The 6th track is Naina sung by Rahat Fateh Ali Khan. This one’s purely sufi rendition – the lyrics, the mood, the hue; everything is laced in the sufi cult popular in Bollywood these days. The song has a tragic tint to it and acts as a prelude to what story has for us.

Rekha comes back in Laakad, the 7th track. She does a Tere Ishq Mein with this track and this time she doesn’t surprise us. She has a powerful velvet voice which is perfectly suited for numbers with sublime quality. The lyric is lofty and music is powerful mixed with the background effects.

The Tragedy of Omkara is much like denouement in the film – an instrumental piece of music, this one surely acts as a finale to the album.

Omkara as an album may not make much money but that’s not its purpose. Vishal has made music to compliment its story; not to sell it and rake moolah. The album may not be played at the clubs or discs until we see its remixed version; and if a remix version comes up, it may kill it. Omkara is a no mood album. Just push and play when you want to listen to good music. The earthy flavor reins and remains intact from the beginning till end. The music has raised expectations and now the film is very eagerly awaited.

Tuesday, March 07, 2006

NINE – A Mystical Journey

When everyone around is busy churning out remixes, courtesy few classics by the previous generation musicians and dishing out bhangra-hiphop, courtesy ABDC (American Born Desi Singers) and Rappers, who act as if they are struck by a fit of paralysis as soon as they appear on camera to croon, NINE, by Pankaj Awasthi cuts the ice and brings much needed freshness.

The 9 tracks album is the debut work by Pankaj Awasthi, a self-styled composer, song writer and singer. Now this chap is a typical Rock and Roll guy in your neighborhood - long locks, unconventionally suave looks, with a strange uneasiness, yet paradoxical calm, floating on the face.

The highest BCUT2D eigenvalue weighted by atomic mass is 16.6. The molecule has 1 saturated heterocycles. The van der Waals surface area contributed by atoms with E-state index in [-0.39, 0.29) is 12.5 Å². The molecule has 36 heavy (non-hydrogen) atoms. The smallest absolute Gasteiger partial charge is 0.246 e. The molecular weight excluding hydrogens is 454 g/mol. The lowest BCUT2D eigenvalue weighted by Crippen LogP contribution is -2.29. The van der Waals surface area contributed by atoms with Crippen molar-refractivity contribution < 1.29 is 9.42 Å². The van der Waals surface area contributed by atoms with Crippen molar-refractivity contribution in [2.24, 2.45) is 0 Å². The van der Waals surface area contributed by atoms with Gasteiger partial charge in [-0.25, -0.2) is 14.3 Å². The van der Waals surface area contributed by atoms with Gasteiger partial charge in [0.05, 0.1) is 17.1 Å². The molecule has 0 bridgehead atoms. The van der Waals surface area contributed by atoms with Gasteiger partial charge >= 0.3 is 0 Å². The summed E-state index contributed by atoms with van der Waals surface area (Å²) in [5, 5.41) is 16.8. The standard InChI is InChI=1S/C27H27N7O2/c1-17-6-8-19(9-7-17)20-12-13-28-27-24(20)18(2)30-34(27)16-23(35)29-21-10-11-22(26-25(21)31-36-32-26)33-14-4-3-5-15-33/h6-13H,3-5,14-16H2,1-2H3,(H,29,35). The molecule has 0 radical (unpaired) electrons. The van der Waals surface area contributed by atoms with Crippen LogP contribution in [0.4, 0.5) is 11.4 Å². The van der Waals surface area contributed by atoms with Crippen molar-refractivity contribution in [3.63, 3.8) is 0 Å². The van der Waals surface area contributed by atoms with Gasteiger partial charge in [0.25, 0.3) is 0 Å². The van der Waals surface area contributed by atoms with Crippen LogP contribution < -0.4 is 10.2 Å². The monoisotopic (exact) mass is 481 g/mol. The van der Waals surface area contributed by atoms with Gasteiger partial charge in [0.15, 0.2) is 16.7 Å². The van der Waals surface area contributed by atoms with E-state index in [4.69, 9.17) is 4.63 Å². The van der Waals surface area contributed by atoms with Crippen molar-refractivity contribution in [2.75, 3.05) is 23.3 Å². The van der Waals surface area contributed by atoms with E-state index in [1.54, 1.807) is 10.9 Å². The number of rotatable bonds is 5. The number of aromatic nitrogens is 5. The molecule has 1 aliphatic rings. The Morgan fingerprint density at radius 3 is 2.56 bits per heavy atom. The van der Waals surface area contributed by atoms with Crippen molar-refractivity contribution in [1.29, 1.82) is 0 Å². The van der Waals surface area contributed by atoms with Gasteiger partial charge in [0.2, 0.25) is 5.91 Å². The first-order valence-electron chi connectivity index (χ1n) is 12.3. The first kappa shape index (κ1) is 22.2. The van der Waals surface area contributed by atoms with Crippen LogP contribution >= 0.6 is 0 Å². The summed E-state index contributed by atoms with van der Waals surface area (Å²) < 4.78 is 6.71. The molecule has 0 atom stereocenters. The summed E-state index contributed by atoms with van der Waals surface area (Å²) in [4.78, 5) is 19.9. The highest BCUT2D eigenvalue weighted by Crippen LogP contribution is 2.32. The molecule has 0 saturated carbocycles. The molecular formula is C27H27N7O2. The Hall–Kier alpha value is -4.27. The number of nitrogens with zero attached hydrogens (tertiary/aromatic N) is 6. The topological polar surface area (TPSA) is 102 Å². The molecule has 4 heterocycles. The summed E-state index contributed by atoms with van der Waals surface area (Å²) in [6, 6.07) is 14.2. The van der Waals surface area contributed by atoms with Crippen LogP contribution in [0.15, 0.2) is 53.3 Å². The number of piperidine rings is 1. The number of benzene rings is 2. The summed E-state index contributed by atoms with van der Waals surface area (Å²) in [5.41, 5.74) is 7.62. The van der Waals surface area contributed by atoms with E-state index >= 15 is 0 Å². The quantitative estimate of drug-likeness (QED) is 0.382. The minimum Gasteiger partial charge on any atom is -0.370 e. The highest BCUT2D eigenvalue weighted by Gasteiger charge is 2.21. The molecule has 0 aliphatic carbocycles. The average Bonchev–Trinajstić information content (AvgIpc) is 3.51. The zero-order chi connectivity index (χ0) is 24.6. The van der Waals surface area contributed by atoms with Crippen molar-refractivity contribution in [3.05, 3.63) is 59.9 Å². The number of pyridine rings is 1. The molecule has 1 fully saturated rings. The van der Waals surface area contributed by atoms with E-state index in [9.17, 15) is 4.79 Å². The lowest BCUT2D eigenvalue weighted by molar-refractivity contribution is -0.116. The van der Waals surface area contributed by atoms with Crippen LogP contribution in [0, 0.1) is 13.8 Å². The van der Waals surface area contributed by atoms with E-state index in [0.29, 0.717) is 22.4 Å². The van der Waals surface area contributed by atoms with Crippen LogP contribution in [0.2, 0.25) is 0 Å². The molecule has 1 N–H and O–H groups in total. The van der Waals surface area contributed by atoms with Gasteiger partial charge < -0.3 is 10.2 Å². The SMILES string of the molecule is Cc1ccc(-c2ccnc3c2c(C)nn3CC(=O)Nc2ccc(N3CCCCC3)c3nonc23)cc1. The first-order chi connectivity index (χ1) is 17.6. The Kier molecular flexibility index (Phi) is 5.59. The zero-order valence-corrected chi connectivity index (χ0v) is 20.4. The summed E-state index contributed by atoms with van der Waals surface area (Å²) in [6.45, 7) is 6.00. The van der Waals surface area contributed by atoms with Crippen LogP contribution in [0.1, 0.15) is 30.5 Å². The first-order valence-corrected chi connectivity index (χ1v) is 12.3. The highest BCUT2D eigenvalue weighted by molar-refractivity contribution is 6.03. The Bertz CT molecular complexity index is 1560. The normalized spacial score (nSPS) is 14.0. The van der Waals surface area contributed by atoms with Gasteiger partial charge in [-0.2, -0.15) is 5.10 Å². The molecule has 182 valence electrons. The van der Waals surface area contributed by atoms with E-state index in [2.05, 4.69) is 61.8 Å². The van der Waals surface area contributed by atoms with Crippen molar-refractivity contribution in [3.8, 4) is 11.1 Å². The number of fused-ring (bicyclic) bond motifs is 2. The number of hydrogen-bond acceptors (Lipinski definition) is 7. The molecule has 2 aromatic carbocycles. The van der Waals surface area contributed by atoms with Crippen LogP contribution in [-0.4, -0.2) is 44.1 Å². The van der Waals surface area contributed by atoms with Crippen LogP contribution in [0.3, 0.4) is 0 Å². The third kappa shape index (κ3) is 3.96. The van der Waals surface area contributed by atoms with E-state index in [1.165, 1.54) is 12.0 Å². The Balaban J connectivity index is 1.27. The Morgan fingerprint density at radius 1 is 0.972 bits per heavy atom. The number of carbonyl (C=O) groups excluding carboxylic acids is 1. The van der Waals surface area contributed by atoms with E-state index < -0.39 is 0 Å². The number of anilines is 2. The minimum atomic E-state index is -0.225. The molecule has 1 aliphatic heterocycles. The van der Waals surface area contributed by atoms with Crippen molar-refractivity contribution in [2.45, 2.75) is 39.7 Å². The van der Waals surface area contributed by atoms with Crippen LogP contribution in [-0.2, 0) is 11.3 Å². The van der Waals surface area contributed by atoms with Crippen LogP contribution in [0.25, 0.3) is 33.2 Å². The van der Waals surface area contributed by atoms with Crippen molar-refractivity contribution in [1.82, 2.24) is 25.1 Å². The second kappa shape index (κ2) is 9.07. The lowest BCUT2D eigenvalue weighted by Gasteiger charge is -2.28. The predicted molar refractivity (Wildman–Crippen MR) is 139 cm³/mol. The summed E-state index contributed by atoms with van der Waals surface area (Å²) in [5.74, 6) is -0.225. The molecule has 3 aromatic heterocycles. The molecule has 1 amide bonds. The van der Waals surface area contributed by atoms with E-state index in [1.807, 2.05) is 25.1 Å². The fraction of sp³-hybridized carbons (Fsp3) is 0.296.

But all this is not essential to be a rocker or is it.

NINE as an album has tip-toed in the lounges and social circuit who prefers music with a difference – a hint of mysticism in it. It’s not a music which appeals to mass. Far from the obvious cacophony of Bollywood-ish crescendo and remixed distortion, it’s a fine blend of mystical lyrical ballads and haunting beats and rhythm.

The tracks are well organized and complement the totality of the album. NINE maintains a consistency all through the listening yet proves to achieve certain versatility as each track unfolds its characteristics to the listener.

Nine is an album which takes the listener to a different world – the world of soulful music, weaved through lyrical genius. The album captures an essence of a time, and thus, it’s a journey, taking you to a different surface.

NINE has sounds which may remind of you of Junoon and the likes who fused Rock Music and Sufi essence together, but it’s distinct too at the same time. While the previous fusion works were purely mystical, it has a heavy dose of enigma with it, which induces you and slowly grows on you. The after effects remain for quite a time and take you to a trance.

NINE is also an ode to Pankaj’s love for music, his toil for years, his dedication, his undying spirit of perseverance and his self-belief. It’s also an ode to his city, Mumbai. Pankaj’s talent reflects in his music and love in his melancholic voice.

In NINE, Pankaj talks about love, humanity, spiritual elevation, selfless-self, inspiration and hundreds other emotions. And this is perhaps what makes NINE click with its audience. There’s no particular time to listen to NINE. Driving, lounging, contemplating, showering and many other activities will only get better with NINE playing in the background. A must for those who love some serious, soul stirring, thought invoking music.